After the huge outcry by state-owned refiners against subsidising petroleum products, it was the turn of producer Oil and Natural Gas Corporation (ONGC) to warn against the subsidy mechanism that is weakening its profitability. Declaring the company’s financial results for the first quarter, chairman and managing director Sudhir Vasudeva said that although the firm made a net profit of R6,078 crore — 49% higher than what it was a year ago — it was largely helped by a weak rupee. The company realised only $46.62 a barrel on the crude it sold during the June quarter — aided by forex gains — while its production cost was hovering around $38. Seven years of subsidising crude to refiners has hit ONGC’s profitability by over R97,000 crore, Vasudeva said. Edited excerpts:
To what extent has subsidising downstream firms impacted your revenues?
The government is right in taking subsidies from us. It’s only that it should be a little more transparent and we should be remunerated. Last year, our cost of production was $38 a barrel before the cess was increased to $44 a barrel. It has been increasing at 8%. The cost of production by the end of this fiscal would be $47. If we realised $46 on every barrel of crude, it is because the dollar has appreciated and we have gained nearly R400 a tonne — from R2,100 to R2,500. Had it not been so, we would have been in losses. In the first quarter of last year, the subsidy outgo was close to R12,000 crore, while in the second quarter, it was R5,000 crore. So it keeps changing. We cannot predict how much the company’s profitability will be. Exchange rates will impact even the revenues from joint ventures too.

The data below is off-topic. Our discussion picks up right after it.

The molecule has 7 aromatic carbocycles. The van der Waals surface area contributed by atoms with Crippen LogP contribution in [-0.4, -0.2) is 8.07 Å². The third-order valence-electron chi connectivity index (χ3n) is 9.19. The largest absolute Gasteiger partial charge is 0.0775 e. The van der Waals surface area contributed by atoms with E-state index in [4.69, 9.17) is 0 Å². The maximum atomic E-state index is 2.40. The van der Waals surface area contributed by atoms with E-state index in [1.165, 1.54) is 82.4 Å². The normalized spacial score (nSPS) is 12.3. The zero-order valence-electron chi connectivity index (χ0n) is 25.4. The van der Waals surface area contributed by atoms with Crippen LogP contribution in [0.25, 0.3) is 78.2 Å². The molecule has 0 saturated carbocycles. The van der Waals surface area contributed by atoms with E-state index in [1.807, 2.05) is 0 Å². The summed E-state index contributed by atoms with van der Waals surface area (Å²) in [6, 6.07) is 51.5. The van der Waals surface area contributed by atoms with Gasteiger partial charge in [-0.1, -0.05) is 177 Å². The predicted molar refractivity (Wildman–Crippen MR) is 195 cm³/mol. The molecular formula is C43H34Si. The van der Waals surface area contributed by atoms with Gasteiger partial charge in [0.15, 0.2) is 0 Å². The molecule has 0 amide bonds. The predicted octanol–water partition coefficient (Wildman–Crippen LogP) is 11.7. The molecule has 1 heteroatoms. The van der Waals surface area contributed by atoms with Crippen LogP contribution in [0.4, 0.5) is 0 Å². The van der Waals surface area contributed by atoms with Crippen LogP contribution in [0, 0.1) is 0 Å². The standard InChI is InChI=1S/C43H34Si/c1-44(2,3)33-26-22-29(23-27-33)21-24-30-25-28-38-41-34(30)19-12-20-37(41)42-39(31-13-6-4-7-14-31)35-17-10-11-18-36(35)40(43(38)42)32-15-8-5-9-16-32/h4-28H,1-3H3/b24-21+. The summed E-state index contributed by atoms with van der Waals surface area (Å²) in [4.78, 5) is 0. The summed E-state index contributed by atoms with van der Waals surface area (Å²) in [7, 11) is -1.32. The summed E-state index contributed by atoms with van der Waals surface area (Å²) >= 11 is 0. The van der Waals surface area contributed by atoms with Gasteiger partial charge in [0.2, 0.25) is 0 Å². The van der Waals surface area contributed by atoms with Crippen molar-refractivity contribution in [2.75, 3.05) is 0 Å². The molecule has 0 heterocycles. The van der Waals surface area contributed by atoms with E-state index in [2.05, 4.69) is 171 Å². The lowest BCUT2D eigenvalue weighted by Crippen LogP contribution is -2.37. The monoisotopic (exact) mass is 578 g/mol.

How much has ONGC gained from forex variations in the first quarter?
Of the close to R4,000 crore increase in revenues, as much as R2,900 crore is from price increase due to a weak rupee. The rest is through quantity variants. The weak rupee also helped pushing down cost of production, and this year it has been less